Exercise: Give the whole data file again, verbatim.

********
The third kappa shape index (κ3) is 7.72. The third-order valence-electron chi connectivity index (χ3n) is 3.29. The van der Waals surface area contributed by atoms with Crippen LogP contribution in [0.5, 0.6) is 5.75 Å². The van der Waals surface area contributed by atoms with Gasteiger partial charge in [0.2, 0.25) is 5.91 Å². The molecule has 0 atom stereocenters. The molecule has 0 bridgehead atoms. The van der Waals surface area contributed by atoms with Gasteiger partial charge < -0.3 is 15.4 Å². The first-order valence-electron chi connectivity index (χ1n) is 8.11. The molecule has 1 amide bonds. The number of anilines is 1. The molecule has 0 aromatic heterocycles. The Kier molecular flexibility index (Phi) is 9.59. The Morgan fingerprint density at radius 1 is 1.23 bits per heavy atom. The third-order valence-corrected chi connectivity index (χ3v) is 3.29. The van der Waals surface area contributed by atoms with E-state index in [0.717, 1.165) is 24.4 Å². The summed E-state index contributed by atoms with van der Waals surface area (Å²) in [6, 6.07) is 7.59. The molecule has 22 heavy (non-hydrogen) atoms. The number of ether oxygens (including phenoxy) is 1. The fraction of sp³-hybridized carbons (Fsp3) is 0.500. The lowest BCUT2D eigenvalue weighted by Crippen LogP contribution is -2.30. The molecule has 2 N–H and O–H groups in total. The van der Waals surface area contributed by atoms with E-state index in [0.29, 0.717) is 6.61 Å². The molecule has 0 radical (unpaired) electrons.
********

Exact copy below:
The third kappa shape index (κ3) is 7.72. The third-order valence-electron chi connectivity index (χ3n) is 3.29. The van der Waals surface area contributed by atoms with Crippen LogP contribution in [0.5, 0.6) is 5.75 Å². The van der Waals surface area contributed by atoms with Gasteiger partial charge in [0.2, 0.25) is 5.91 Å². The molecule has 0 atom stereocenters. The molecule has 0 bridgehead atoms. The van der Waals surface area contributed by atoms with Gasteiger partial charge < -0.3 is 15.4 Å². The first-order valence-electron chi connectivity index (χ1n) is 8.11. The molecule has 1 amide bonds. The number of anilines is 1. The molecule has 0 aromatic heterocycles. The Kier molecular flexibility index (Phi) is 9.59. The Morgan fingerprint density at radius 1 is 1.23 bits per heavy atom. The third-order valence-corrected chi connectivity index (χ3v) is 3.29. The van der Waals surface area contributed by atoms with E-state index in [0.717, 1.165) is 24.4 Å². The summed E-state index contributed by atoms with van der Waals surface area (Å²) in [6, 6.07) is 7.59. The molecule has 22 heavy (non-hydrogen) atoms. The number of ether oxygens (including phenoxy) is 1. The fraction of sp³-hybridized carbons (Fsp3) is 0.500. The lowest BCUT2D eigenvalue weighted by Crippen LogP contribution is -2.30. The molecule has 2 N–H and O–H groups in total. The van der Waals surface area contributed by atoms with E-state index in [0.29, 0.717) is 6.61 Å². The molecule has 0 radical (unpaired) electrons.